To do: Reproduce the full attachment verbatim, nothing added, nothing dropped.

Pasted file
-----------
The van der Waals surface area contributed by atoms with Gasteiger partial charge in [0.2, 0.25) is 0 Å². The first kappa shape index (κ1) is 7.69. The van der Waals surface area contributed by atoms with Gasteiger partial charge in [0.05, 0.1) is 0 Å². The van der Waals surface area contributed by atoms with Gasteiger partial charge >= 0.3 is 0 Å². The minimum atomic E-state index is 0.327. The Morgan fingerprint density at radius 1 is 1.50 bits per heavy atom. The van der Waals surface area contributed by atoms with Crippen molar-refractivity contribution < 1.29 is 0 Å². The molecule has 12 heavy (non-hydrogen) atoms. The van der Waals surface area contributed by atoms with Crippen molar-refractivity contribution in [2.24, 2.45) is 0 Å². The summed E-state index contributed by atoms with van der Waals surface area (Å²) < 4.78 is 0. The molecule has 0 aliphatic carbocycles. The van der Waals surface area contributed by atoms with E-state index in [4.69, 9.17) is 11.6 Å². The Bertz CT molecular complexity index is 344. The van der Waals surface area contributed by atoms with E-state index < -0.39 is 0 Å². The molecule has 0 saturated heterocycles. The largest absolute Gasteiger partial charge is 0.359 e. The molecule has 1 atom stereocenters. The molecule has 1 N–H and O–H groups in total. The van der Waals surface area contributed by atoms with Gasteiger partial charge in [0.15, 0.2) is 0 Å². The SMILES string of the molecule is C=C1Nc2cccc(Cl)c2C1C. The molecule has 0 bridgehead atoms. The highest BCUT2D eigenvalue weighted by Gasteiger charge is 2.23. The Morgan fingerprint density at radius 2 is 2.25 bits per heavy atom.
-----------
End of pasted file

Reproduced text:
The van der Waals surface area contributed by atoms with Gasteiger partial charge in [0.2, 0.25) is 0 Å². The first kappa shape index (κ1) is 7.69. The van der Waals surface area contributed by atoms with Gasteiger partial charge in [0.05, 0.1) is 0 Å². The van der Waals surface area contributed by atoms with Gasteiger partial charge >= 0.3 is 0 Å². The minimum atomic E-state index is 0.327. The Morgan fingerprint density at radius 1 is 1.50 bits per heavy atom. The van der Waals surface area contributed by atoms with Crippen molar-refractivity contribution < 1.29 is 0 Å². The molecule has 12 heavy (non-hydrogen) atoms. The van der Waals surface area contributed by atoms with Crippen molar-refractivity contribution in [2.24, 2.45) is 0 Å². The summed E-state index contributed by atoms with van der Waals surface area (Å²) < 4.78 is 0. The molecule has 0 aliphatic carbocycles. The van der Waals surface area contributed by atoms with E-state index in [4.69, 9.17) is 11.6 Å². The Bertz CT molecular complexity index is 344. The van der Waals surface area contributed by atoms with E-state index < -0.39 is 0 Å². The molecule has 0 saturated heterocycles. The largest absolute Gasteiger partial charge is 0.359 e. The molecule has 1 atom stereocenters. The molecule has 1 N–H and O–H groups in total. The van der Waals surface area contributed by atoms with Gasteiger partial charge in [0.15, 0.2) is 0 Å². The SMILES string of the molecule is C=C1Nc2cccc(Cl)c2C1C. The molecule has 0 bridgehead atoms. The highest BCUT2D eigenvalue weighted by Gasteiger charge is 2.23. The Morgan fingerprint density at radius 2 is 2.25 bits per heavy atom.